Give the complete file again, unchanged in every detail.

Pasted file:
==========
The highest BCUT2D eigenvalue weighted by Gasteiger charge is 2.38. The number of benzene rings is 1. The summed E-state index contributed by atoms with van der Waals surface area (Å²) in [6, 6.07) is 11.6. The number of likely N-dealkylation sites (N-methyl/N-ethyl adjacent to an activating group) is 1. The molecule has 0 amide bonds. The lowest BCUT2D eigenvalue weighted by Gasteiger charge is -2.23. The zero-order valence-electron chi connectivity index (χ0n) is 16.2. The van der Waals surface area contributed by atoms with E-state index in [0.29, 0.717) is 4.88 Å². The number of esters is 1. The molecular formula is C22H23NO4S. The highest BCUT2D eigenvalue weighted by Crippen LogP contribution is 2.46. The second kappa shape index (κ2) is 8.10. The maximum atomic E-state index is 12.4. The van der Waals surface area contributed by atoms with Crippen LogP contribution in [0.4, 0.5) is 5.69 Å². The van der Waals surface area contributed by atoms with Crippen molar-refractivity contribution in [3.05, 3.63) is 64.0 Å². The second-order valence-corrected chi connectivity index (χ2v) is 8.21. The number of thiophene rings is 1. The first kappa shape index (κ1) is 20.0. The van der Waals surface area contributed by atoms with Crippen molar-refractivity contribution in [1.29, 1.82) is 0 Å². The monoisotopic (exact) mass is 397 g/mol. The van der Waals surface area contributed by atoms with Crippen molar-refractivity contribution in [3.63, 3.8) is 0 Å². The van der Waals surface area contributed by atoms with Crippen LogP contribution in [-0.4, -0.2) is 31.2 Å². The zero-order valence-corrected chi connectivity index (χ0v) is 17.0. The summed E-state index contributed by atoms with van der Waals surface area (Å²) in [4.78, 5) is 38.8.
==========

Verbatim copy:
The highest BCUT2D eigenvalue weighted by Gasteiger charge is 2.38. The number of benzene rings is 1. The summed E-state index contributed by atoms with van der Waals surface area (Å²) in [6, 6.07) is 11.6. The number of likely N-dealkylation sites (N-methyl/N-ethyl adjacent to an activating group) is 1. The molecule has 0 amide bonds. The lowest BCUT2D eigenvalue weighted by Gasteiger charge is -2.23. The zero-order valence-electron chi connectivity index (χ0n) is 16.2. The van der Waals surface area contributed by atoms with E-state index in [0.29, 0.717) is 4.88 Å². The number of esters is 1. The molecular formula is C22H23NO4S. The highest BCUT2D eigenvalue weighted by Crippen LogP contribution is 2.46. The second kappa shape index (κ2) is 8.10. The maximum atomic E-state index is 12.4. The van der Waals surface area contributed by atoms with Crippen LogP contribution in [0.4, 0.5) is 5.69 Å². The van der Waals surface area contributed by atoms with Crippen molar-refractivity contribution in [3.05, 3.63) is 64.0 Å². The second-order valence-corrected chi connectivity index (χ2v) is 8.21. The number of thiophene rings is 1. The first kappa shape index (κ1) is 20.0. The van der Waals surface area contributed by atoms with Crippen molar-refractivity contribution in [1.29, 1.82) is 0 Å². The monoisotopic (exact) mass is 397 g/mol. The van der Waals surface area contributed by atoms with Crippen molar-refractivity contribution in [3.63, 3.8) is 0 Å². The van der Waals surface area contributed by atoms with Crippen LogP contribution in [-0.4, -0.2) is 31.2 Å². The zero-order valence-corrected chi connectivity index (χ0v) is 17.0. The summed E-state index contributed by atoms with van der Waals surface area (Å²) in [4.78, 5) is 38.8.